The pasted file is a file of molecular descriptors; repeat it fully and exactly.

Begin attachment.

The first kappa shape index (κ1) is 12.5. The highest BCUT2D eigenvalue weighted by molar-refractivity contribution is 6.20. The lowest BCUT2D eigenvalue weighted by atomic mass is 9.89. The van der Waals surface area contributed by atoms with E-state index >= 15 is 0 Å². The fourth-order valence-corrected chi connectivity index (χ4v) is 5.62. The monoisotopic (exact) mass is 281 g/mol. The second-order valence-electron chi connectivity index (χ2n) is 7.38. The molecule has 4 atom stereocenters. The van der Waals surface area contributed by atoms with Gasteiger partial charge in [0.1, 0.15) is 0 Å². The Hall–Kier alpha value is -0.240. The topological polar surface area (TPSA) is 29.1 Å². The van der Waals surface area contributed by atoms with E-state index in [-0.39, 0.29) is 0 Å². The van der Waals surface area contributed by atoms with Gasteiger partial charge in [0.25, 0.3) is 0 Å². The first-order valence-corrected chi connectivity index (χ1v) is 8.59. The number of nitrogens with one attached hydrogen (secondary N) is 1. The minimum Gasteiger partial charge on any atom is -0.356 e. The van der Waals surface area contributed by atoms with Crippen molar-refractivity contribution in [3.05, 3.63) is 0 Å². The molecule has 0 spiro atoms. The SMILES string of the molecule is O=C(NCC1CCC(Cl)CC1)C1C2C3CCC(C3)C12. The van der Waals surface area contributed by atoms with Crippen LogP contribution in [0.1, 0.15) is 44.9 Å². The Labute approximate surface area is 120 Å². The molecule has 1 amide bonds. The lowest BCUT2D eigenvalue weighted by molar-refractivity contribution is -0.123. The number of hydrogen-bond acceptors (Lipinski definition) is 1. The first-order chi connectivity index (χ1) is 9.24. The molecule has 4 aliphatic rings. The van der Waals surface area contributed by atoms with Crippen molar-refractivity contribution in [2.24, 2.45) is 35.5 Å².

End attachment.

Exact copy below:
The first kappa shape index (κ1) is 12.5. The highest BCUT2D eigenvalue weighted by molar-refractivity contribution is 6.20. The lowest BCUT2D eigenvalue weighted by atomic mass is 9.89. The van der Waals surface area contributed by atoms with E-state index >= 15 is 0 Å². The fourth-order valence-corrected chi connectivity index (χ4v) is 5.62. The monoisotopic (exact) mass is 281 g/mol. The second-order valence-electron chi connectivity index (χ2n) is 7.38. The molecule has 4 atom stereocenters. The van der Waals surface area contributed by atoms with Gasteiger partial charge in [0.1, 0.15) is 0 Å². The Hall–Kier alpha value is -0.240. The topological polar surface area (TPSA) is 29.1 Å². The van der Waals surface area contributed by atoms with E-state index in [-0.39, 0.29) is 0 Å². The van der Waals surface area contributed by atoms with Gasteiger partial charge in [0.25, 0.3) is 0 Å². The first-order valence-corrected chi connectivity index (χ1v) is 8.59. The number of nitrogens with one attached hydrogen (secondary N) is 1. The minimum Gasteiger partial charge on any atom is -0.356 e. The van der Waals surface area contributed by atoms with Crippen molar-refractivity contribution in [3.05, 3.63) is 0 Å². The molecule has 0 spiro atoms. The SMILES string of the molecule is O=C(NCC1CCC(Cl)CC1)C1C2C3CCC(C3)C12. The van der Waals surface area contributed by atoms with Crippen LogP contribution in [0.1, 0.15) is 44.9 Å². The Labute approximate surface area is 120 Å². The molecule has 1 amide bonds. The lowest BCUT2D eigenvalue weighted by molar-refractivity contribution is -0.123. The number of hydrogen-bond acceptors (Lipinski definition) is 1. The first-order chi connectivity index (χ1) is 9.24. The molecule has 4 aliphatic rings. The van der Waals surface area contributed by atoms with Crippen molar-refractivity contribution in [2.24, 2.45) is 35.5 Å².